Spiritual Warfare 101

Genesis 14 / Hebrews 7

April 21, 1996 | Ray Pritchard

On Friday a friend called and asked how my week had gone. After I told him, he said, “You won’t believe what’s happened to me this week.” First of all, he owed thousands of dollars in income tax that he hadn’t expected to pay. On top of that he had one catastrophe after another at work. Personnel problems, contractors who botched up major jobs, long-time customers who decided to take their business somewhere else, legal problems, pressure from every side. It was the worst week he had ever had. So he asked me a question I’ve wondered about but never asked out loud: “Do you think Satan has singled out Oak Park for a special attack?”

Before I could answer, he reminded me of the long string of incredibly bad decisions made by our local leaders, the most recent example being the National Day of Prayer fiasco. After three years of meeting for a one-hour prayer meeting in the council chambers on the National Day of Prayer, the Village Trustees have kicked us out. That decision resulted in a wave of negative publicity, including a cartoon in the Chicago Sun-Times that proclaimed “Welcome to Oak Park. No prayers allowed.”

Then last Wednesday a local columnist wrote in favor of restricting religious liberty for evangelical Christians because we want to share our faith with others. It was the single most outrageous attack on Christianity I have seen in the seven years I have lived in this village.

President Clinton’s Shameful Veto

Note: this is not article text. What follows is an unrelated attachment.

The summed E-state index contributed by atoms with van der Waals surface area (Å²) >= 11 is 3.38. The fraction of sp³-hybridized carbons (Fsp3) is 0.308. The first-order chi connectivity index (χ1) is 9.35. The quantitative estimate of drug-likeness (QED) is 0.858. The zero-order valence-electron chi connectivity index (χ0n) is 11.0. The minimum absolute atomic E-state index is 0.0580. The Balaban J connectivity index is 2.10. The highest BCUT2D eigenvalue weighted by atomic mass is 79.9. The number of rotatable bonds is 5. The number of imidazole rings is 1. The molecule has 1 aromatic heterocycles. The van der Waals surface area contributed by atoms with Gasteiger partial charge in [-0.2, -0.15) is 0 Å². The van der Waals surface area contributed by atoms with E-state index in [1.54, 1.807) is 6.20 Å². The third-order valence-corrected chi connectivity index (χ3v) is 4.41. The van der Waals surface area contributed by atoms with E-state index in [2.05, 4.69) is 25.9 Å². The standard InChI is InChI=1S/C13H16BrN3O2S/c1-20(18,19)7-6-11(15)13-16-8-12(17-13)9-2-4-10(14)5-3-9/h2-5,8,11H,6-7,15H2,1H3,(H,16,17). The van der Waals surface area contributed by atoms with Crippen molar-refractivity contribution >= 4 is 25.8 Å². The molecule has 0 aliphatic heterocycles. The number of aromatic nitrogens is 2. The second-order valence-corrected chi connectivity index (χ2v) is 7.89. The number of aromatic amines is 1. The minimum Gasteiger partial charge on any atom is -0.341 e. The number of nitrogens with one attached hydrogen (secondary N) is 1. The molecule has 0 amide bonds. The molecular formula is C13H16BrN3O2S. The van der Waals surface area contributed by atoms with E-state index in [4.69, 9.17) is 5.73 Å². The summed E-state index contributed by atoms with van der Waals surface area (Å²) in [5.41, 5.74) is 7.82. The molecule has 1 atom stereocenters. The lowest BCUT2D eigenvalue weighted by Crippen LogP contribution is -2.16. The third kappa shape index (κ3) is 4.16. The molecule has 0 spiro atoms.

My friend went to speak of the problems we face on a national basis. He mentioned the shameful decision by President Clinton to veto the ban on partial-birth abortions. That veto will go down in history as one of the most heinous decisions made by any president in American history. I wish to go on record as supporting not only the ban, but also the National Conference of Catholic Bishops who issued a stinging rebuke to our president. They were exactly right.

When a nation forgets God, anything is possible.

Let me remind you again that in the words of Chuck Colson there is a culture war raging in America. It is not a war between Republicans and Democrats or between liberals and conservatives. It is rather a war between those who believe in the concept of truth and those who don’t. One group believes in the concept of absolute values that apply in every situation while another group believes that truth is in the eye of the beholder.

As Erwin Lutzer points out in his new book Hitler’s Cross, the ovens of Auschwitz were not dreamed up by the military leaders in Berlin, but in the classrooms of German universities.